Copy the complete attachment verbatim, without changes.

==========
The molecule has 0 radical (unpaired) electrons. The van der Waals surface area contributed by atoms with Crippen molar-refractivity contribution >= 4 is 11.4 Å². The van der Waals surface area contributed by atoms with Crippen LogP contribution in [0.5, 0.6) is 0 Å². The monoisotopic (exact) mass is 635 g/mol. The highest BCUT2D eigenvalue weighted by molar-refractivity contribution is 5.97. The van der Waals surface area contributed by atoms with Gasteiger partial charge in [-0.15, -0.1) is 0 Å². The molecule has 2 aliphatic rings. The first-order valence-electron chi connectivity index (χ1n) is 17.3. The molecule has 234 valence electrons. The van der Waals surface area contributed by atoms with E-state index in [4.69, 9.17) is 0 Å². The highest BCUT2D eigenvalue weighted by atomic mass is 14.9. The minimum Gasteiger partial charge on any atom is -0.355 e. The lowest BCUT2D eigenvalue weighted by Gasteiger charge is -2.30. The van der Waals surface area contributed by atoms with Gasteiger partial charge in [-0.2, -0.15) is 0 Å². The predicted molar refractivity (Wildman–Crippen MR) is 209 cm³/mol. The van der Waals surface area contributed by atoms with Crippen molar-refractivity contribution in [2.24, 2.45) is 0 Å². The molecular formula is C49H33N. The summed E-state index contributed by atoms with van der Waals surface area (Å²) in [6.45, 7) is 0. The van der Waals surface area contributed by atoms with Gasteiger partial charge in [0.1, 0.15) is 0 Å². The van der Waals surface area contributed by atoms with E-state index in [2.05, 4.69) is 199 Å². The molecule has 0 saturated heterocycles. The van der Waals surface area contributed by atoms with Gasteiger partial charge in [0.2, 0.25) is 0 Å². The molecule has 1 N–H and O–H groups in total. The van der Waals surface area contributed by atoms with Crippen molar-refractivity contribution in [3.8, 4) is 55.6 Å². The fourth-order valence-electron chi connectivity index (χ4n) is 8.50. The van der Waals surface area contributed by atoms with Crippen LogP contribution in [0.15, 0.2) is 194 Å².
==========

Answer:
The molecule has 0 radical (unpaired) electrons. The van der Waals surface area contributed by atoms with Crippen molar-refractivity contribution >= 4 is 11.4 Å². The van der Waals surface area contributed by atoms with Crippen LogP contribution in [0.5, 0.6) is 0 Å². The monoisotopic (exact) mass is 635 g/mol. The highest BCUT2D eigenvalue weighted by molar-refractivity contribution is 5.97. The van der Waals surface area contributed by atoms with Gasteiger partial charge in [-0.15, -0.1) is 0 Å². The molecule has 2 aliphatic rings. The first-order valence-electron chi connectivity index (χ1n) is 17.3. The molecule has 234 valence electrons. The van der Waals surface area contributed by atoms with E-state index in [4.69, 9.17) is 0 Å². The highest BCUT2D eigenvalue weighted by atomic mass is 14.9. The minimum Gasteiger partial charge on any atom is -0.355 e. The lowest BCUT2D eigenvalue weighted by Gasteiger charge is -2.30. The van der Waals surface area contributed by atoms with Gasteiger partial charge in [-0.2, -0.15) is 0 Å². The predicted molar refractivity (Wildman–Crippen MR) is 209 cm³/mol. The van der Waals surface area contributed by atoms with Crippen molar-refractivity contribution in [2.24, 2.45) is 0 Å². The molecular formula is C49H33N. The summed E-state index contributed by atoms with van der Waals surface area (Å²) in [6.45, 7) is 0. The van der Waals surface area contributed by atoms with Gasteiger partial charge in [0.1, 0.15) is 0 Å². The van der Waals surface area contributed by atoms with E-state index in [2.05, 4.69) is 199 Å². The molecule has 0 saturated heterocycles. The van der Waals surface area contributed by atoms with Gasteiger partial charge in [0.2, 0.25) is 0 Å². The molecule has 1 N–H and O–H groups in total. The van der Waals surface area contributed by atoms with Crippen molar-refractivity contribution in [3.8, 4) is 55.6 Å². The fourth-order valence-electron chi connectivity index (χ4n) is 8.50. The van der Waals surface area contributed by atoms with Crippen LogP contribution in [0.15, 0.2) is 194 Å².